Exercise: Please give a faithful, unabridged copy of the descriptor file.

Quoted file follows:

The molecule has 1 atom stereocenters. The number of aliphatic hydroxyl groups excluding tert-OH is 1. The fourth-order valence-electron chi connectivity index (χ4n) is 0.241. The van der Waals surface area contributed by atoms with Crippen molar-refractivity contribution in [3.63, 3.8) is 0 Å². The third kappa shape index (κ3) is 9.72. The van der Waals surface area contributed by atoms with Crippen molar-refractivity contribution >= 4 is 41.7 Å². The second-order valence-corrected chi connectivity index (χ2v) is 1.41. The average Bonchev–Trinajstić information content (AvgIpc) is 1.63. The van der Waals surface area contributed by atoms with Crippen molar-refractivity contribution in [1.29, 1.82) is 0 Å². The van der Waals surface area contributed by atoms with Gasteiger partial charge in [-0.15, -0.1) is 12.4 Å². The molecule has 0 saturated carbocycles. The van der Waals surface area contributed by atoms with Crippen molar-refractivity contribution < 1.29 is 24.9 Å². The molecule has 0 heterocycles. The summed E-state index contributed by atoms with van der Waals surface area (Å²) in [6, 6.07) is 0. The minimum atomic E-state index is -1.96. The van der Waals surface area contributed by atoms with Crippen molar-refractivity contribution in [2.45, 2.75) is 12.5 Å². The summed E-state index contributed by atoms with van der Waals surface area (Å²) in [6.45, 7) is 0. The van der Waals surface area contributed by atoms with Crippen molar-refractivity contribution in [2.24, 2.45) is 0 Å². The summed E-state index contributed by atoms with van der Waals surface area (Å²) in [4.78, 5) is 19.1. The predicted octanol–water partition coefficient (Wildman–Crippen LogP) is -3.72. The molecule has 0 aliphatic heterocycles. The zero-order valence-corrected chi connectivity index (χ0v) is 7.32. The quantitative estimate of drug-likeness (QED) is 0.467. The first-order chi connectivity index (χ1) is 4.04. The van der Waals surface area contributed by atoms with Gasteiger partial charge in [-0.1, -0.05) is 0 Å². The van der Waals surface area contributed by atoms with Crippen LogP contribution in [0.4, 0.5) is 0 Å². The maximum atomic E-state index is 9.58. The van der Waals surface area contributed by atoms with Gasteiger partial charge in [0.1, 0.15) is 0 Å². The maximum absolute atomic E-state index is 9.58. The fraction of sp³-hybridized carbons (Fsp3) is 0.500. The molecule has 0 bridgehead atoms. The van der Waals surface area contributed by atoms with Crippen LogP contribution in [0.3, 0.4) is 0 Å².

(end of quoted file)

The molecule has 1 atom stereocenters. The number of aliphatic hydroxyl groups excluding tert-OH is 1. The fourth-order valence-electron chi connectivity index (χ4n) is 0.241. The van der Waals surface area contributed by atoms with Crippen molar-refractivity contribution in [3.63, 3.8) is 0 Å². The third kappa shape index (κ3) is 9.72. The van der Waals surface area contributed by atoms with Crippen molar-refractivity contribution >= 4 is 41.7 Å². The second-order valence-corrected chi connectivity index (χ2v) is 1.41. The average Bonchev–Trinajstić information content (AvgIpc) is 1.63. The van der Waals surface area contributed by atoms with Crippen molar-refractivity contribution in [1.29, 1.82) is 0 Å². The van der Waals surface area contributed by atoms with Gasteiger partial charge in [-0.15, -0.1) is 12.4 Å². The molecule has 0 saturated carbocycles. The van der Waals surface area contributed by atoms with Crippen molar-refractivity contribution < 1.29 is 24.9 Å². The molecule has 0 heterocycles. The summed E-state index contributed by atoms with van der Waals surface area (Å²) in [6, 6.07) is 0. The minimum atomic E-state index is -1.96. The van der Waals surface area contributed by atoms with Crippen molar-refractivity contribution in [2.45, 2.75) is 12.5 Å². The summed E-state index contributed by atoms with van der Waals surface area (Å²) in [6.45, 7) is 0. The van der Waals surface area contributed by atoms with Crippen molar-refractivity contribution in [2.24, 2.45) is 0 Å². The summed E-state index contributed by atoms with van der Waals surface area (Å²) in [4.78, 5) is 19.1. The predicted octanol–water partition coefficient (Wildman–Crippen LogP) is -3.72. The molecule has 0 aliphatic heterocycles. The zero-order valence-corrected chi connectivity index (χ0v) is 7.32. The quantitative estimate of drug-likeness (QED) is 0.467. The first-order chi connectivity index (χ1) is 4.04. The van der Waals surface area contributed by atoms with Gasteiger partial charge in [-0.1, -0.05) is 0 Å². The van der Waals surface area contributed by atoms with Crippen LogP contribution in [0.4, 0.5) is 0 Å². The maximum atomic E-state index is 9.58. The van der Waals surface area contributed by atoms with Gasteiger partial charge in [0.1, 0.15) is 0 Å². The maximum absolute atomic E-state index is 9.58. The fraction of sp³-hybridized carbons (Fsp3) is 0.500. The molecule has 0 bridgehead atoms. The van der Waals surface area contributed by atoms with Crippen LogP contribution in [0.3, 0.4) is 0 Å².